Just before his 18th birthday, cruise ship waiter Bennie (Ehrenreich) gets some shore leave in Buenos Aires and immediately looks up his estranged brother Angelo (Gallo), a moody artist who now goes by the name Tetro and lives with his longsuffering girlfriend Miranda (Verdu). Their reunion is rather awkward, and it's not just because of the years that have passed and the tensions that remain around their relationships with their famous father (Brandauer). The problem is that Bennie thinks he can get Tetro back on track.
Continue reading: Tetro Review
The story goes that the remake rights for the classic Bond movie Thunderball weren't held by the usual parties due to a complicated collaboration over a few of the earlier Bond movies. Writer Kevin McClory and producer Harry Saltzman ended up in court, and ultimately was settled with the result that McClory retained the right to make his version of Thunderball. And 20 years after the original came out, he did.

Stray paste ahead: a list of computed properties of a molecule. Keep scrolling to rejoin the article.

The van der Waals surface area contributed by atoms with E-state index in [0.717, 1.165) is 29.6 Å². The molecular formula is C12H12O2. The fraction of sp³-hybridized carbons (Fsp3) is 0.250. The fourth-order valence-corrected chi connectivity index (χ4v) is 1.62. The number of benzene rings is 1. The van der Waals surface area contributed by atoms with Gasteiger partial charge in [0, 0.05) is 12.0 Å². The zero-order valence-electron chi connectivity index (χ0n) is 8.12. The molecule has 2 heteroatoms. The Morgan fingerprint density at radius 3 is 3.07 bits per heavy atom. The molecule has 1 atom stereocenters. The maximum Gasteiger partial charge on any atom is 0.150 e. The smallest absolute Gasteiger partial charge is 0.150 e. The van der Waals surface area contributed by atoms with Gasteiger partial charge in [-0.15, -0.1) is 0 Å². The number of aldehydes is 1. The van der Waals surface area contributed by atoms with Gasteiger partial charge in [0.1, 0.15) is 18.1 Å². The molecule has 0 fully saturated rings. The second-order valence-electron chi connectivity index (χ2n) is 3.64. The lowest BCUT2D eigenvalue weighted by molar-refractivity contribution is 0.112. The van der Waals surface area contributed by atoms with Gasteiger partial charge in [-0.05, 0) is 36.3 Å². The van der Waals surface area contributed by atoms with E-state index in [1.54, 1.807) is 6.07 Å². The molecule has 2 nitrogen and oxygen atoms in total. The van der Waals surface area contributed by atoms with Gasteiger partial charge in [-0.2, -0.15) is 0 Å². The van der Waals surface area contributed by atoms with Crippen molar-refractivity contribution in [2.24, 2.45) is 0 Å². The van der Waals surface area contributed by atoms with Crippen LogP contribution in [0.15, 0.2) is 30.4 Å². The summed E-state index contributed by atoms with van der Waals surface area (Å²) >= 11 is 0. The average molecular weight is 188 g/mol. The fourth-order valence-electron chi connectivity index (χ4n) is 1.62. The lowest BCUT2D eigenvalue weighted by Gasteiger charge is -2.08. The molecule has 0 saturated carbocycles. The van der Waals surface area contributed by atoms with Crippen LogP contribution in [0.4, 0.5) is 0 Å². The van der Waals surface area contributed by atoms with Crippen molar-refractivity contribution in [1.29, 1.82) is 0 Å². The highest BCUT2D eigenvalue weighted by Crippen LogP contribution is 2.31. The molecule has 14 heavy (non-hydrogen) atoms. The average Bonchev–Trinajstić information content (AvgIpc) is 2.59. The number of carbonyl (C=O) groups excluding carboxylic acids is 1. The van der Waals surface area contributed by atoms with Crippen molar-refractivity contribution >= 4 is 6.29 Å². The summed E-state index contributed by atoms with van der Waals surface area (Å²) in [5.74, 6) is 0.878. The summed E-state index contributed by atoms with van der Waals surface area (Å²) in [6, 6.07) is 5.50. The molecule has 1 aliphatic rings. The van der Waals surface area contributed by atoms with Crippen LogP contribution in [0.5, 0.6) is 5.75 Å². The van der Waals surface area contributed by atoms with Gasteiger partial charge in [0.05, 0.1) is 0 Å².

Continue reading: Never Say Never Again Review
Ever since Short Cuts won accolades, we get a yearly version of this movie, a sometimes thoughtful collection of stories, none large enough to stand alone as a feature film, some to slight to merit any attention at all. Between Strangers mitigates this problem by focusing on the stories of three women, all wrestling with past mistakes or old regrets.
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I can't remember the last time I saw worse stunt editing or cheaper action movie production values than in "Extreme Ops," a virtually plotless snowboarders-vs.-terrorists waste of celluloid, so feeble in every way that its only entertainment value is in snickering at the characters' supposedly uber-hip hairstyles.
Cue-card-quality, glazed-eyed, 20-nothing actor Devon Sawa (who looks as if he's spent the two years since "Final Destination" eating donuts and smoking dope) sports a do that resembles dozens of shellacked, broken chopsticks glued to his head. Giggly Angeline Jolie look-alike Jana Pallaske is supposed to be some kind of rocker "grrrl" (her punk band intro scene is so badly dubbed you'd think she was in a Godzilla movie) but the extent of her street chick cred is a few streaks of blue in her hair.
Both play daredevil snowboarders/skiers hired by a TV commercial director (Rufus Sewell, "A Knight's Tale") to fly to Austria and outrun an avalanche for a camcorder advertisement. But when they arrive at their location -- a half-finished mountaintop resort -- they run afoul of generically scruffy Eastern European terrorists using the place as a hideout. Now they must extreme-board for their lives.
Continue reading: Extreme Ops Review